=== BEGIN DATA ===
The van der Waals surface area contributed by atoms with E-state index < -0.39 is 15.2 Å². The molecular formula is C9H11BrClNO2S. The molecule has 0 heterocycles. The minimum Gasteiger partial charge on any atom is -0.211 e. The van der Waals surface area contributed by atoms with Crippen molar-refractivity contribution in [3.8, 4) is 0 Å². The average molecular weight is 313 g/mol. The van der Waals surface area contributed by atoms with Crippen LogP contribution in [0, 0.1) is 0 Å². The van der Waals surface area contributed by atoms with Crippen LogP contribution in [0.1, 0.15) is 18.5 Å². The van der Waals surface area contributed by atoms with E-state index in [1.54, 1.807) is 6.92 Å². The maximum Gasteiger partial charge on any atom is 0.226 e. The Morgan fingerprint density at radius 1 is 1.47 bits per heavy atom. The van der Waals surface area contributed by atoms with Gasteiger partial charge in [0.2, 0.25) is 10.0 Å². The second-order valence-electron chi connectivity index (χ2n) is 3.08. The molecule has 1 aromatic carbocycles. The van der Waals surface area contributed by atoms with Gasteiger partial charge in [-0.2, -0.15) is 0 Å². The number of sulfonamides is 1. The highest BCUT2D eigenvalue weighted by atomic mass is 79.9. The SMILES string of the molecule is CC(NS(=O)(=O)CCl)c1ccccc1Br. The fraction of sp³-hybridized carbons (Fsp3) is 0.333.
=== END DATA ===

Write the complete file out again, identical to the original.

The van der Waals surface area contributed by atoms with E-state index < -0.39 is 15.2 Å². The molecular formula is C9H11BrClNO2S. The molecule has 0 heterocycles. The minimum Gasteiger partial charge on any atom is -0.211 e. The van der Waals surface area contributed by atoms with Crippen molar-refractivity contribution in [3.8, 4) is 0 Å². The average molecular weight is 313 g/mol. The van der Waals surface area contributed by atoms with Crippen LogP contribution in [0, 0.1) is 0 Å². The van der Waals surface area contributed by atoms with Crippen LogP contribution in [0.1, 0.15) is 18.5 Å². The van der Waals surface area contributed by atoms with E-state index in [1.54, 1.807) is 6.92 Å². The maximum Gasteiger partial charge on any atom is 0.226 e. The Morgan fingerprint density at radius 1 is 1.47 bits per heavy atom. The van der Waals surface area contributed by atoms with Gasteiger partial charge in [0.2, 0.25) is 10.0 Å². The second-order valence-electron chi connectivity index (χ2n) is 3.08. The molecule has 1 aromatic carbocycles. The van der Waals surface area contributed by atoms with Gasteiger partial charge in [-0.2, -0.15) is 0 Å². The number of sulfonamides is 1. The highest BCUT2D eigenvalue weighted by atomic mass is 79.9. The SMILES string of the molecule is CC(NS(=O)(=O)CCl)c1ccccc1Br. The fraction of sp³-hybridized carbons (Fsp3) is 0.333.